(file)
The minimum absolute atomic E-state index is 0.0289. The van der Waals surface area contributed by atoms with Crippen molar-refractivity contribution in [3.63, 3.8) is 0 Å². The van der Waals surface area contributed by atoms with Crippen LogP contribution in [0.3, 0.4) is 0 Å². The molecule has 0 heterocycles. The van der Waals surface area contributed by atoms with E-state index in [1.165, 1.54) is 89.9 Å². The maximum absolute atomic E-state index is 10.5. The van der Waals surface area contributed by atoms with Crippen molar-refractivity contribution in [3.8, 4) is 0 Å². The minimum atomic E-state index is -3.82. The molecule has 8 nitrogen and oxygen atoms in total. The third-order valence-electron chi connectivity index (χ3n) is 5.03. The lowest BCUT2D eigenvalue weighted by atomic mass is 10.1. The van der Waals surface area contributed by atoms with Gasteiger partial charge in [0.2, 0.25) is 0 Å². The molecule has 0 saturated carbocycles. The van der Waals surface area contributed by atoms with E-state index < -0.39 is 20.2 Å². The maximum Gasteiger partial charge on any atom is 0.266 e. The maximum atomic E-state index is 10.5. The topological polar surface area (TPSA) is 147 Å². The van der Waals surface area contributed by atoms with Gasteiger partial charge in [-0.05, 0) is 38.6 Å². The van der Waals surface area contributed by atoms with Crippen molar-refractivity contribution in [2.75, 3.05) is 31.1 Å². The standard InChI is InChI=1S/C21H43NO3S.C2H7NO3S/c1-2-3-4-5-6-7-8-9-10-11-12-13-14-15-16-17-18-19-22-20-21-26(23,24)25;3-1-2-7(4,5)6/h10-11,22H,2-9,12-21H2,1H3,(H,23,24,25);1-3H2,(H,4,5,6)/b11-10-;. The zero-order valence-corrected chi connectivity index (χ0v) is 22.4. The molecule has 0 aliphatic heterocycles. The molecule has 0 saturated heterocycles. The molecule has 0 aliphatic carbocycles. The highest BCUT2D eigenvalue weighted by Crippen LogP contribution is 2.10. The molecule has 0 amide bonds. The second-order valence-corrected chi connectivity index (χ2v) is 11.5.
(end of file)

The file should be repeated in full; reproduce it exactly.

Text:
The minimum absolute atomic E-state index is 0.0289. The van der Waals surface area contributed by atoms with Crippen molar-refractivity contribution in [3.63, 3.8) is 0 Å². The van der Waals surface area contributed by atoms with Crippen LogP contribution in [0.3, 0.4) is 0 Å². The molecule has 0 heterocycles. The van der Waals surface area contributed by atoms with E-state index in [1.165, 1.54) is 89.9 Å². The maximum absolute atomic E-state index is 10.5. The van der Waals surface area contributed by atoms with Crippen molar-refractivity contribution in [3.8, 4) is 0 Å². The minimum atomic E-state index is -3.82. The molecule has 8 nitrogen and oxygen atoms in total. The third-order valence-electron chi connectivity index (χ3n) is 5.03. The lowest BCUT2D eigenvalue weighted by atomic mass is 10.1. The van der Waals surface area contributed by atoms with Gasteiger partial charge in [0.2, 0.25) is 0 Å². The molecule has 0 saturated carbocycles. The van der Waals surface area contributed by atoms with E-state index < -0.39 is 20.2 Å². The maximum Gasteiger partial charge on any atom is 0.266 e. The maximum atomic E-state index is 10.5. The topological polar surface area (TPSA) is 147 Å². The van der Waals surface area contributed by atoms with Gasteiger partial charge in [-0.05, 0) is 38.6 Å². The van der Waals surface area contributed by atoms with Crippen molar-refractivity contribution in [2.75, 3.05) is 31.1 Å². The standard InChI is InChI=1S/C21H43NO3S.C2H7NO3S/c1-2-3-4-5-6-7-8-9-10-11-12-13-14-15-16-17-18-19-22-20-21-26(23,24)25;3-1-2-7(4,5)6/h10-11,22H,2-9,12-21H2,1H3,(H,23,24,25);1-3H2,(H,4,5,6)/b11-10-;. The zero-order valence-corrected chi connectivity index (χ0v) is 22.4. The molecule has 0 aliphatic heterocycles. The molecule has 0 saturated heterocycles. The molecule has 0 aliphatic carbocycles. The highest BCUT2D eigenvalue weighted by Crippen LogP contribution is 2.10. The molecule has 0 amide bonds. The second-order valence-corrected chi connectivity index (χ2v) is 11.5.